Unless you were born before Hawai’i and Alaska became states, chances are you probably can’t even remember a time when homes were heated by coal. Despite a lack of domestic use of coal in U.S. homes today, renewable energy only just recently surpassed energy derived from the burning of coal for the first time ever in April of 2019.
This may come as a shock to the Prius drivers and homeowners boasting solar panels. However, the reality of electricity production in the United States is that energy from coal is still hanging around. This is a real problem. Coal is even more destructive to our planet than other popularly condemned fossil fuels like natural gas. Here’s why coal is crumbling under the pressure it faces from sustainable sources of electricity production.
Per the U.S. Energy Information Administration, renewable resources accounted for 23% of the United States’ electric generation in April. This percentage exceeds coal’s production of only 20%. Both wind and solar energy reached a record monthly high with a seasonal boost from the hydroelectric sector to mark this historic milestone in renewable energy. A decade ago, the idea that renewable energy would become a leader in electricity generation would have been unheard of while the coal industry thrived. So, why is sustainable energy the coolest new fad sweeping the nation?
The primary reasoning for this uptick in renewable energy rests in the fact that it’s increasingly becoming cheaper. For example, hydroelectric power exists as the cheapest form of sustainable generation at only five cents per kilowatt hour. By contrast, coal and other fossil fuels typically fall between $0.05 and $0.17 per kilowatt hour. Forbes reports that this drastic reduction in the costs of more sustainable fuel alternatives results from expenses of building the plants necessary to produce these types of power falling by 11-26%, depending on the specific type of production. While electricity generation in the United States is getting a face lift, the coal industry is finding itself aging out of the American production industry.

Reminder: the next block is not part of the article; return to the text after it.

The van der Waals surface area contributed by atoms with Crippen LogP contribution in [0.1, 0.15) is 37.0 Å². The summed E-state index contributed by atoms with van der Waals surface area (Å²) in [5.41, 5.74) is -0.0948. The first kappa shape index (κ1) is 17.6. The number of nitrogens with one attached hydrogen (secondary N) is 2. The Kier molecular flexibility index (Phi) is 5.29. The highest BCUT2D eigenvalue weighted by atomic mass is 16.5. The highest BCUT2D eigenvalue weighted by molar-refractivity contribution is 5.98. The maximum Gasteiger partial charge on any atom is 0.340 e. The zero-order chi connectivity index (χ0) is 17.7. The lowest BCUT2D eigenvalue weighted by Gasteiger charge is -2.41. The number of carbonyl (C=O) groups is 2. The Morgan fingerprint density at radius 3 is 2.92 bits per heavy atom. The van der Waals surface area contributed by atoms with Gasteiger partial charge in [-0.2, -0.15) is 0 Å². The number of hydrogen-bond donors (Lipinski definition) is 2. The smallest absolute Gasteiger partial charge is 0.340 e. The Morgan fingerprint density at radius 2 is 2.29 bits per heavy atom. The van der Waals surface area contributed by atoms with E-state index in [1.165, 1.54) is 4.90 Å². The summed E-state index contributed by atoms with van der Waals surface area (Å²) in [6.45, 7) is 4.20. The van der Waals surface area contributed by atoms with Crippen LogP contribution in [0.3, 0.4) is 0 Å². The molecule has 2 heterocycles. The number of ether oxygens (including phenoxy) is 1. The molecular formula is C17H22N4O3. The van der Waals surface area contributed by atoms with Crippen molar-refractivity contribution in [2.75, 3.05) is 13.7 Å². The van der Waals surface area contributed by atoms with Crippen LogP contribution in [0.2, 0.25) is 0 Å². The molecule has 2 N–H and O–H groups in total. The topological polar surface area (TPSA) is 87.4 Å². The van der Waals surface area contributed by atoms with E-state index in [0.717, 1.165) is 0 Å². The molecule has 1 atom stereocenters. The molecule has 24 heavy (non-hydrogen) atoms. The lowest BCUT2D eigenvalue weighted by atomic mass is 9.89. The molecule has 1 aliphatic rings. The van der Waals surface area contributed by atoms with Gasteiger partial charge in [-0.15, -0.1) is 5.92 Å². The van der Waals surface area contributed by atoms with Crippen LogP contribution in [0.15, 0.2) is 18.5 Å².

CNN reports that the average coal plant only lasts about 40-60 years before it becomes obsolete; the average coal-burning establishment in the United States today is about 40 years old. That means that coal plants all over the country are basically on their deathbed. So, just as healthcare becomes more expensive as humans age, maintenance in coal plants begins to cost more the longer the plant has been in use. Costs associated with maintaining these plants as they age adds to the costs of production and makes renewable energy even more appealing as their respective costs continue to shrink.
In addition to the economic advantages of ditching coal for more sustainable practices, companies are beginning to recognize the environmental benefits of harvesting renewable energy. The result? More are choosing to invest in these energy production types for environmentally empathetic reasons, too. Thanks, 2019!
The future for renewable energy shines brighter than the coal that burned in our grandparents’ family homes. The cost battle between coal and renewable energy will likely spar back and forth before the final decision is out. It appears, though, that by 2020 sustainable power will come out on top. Recycle, plant a tree, and cheer on the future of sustainably sourced electricity for years to come.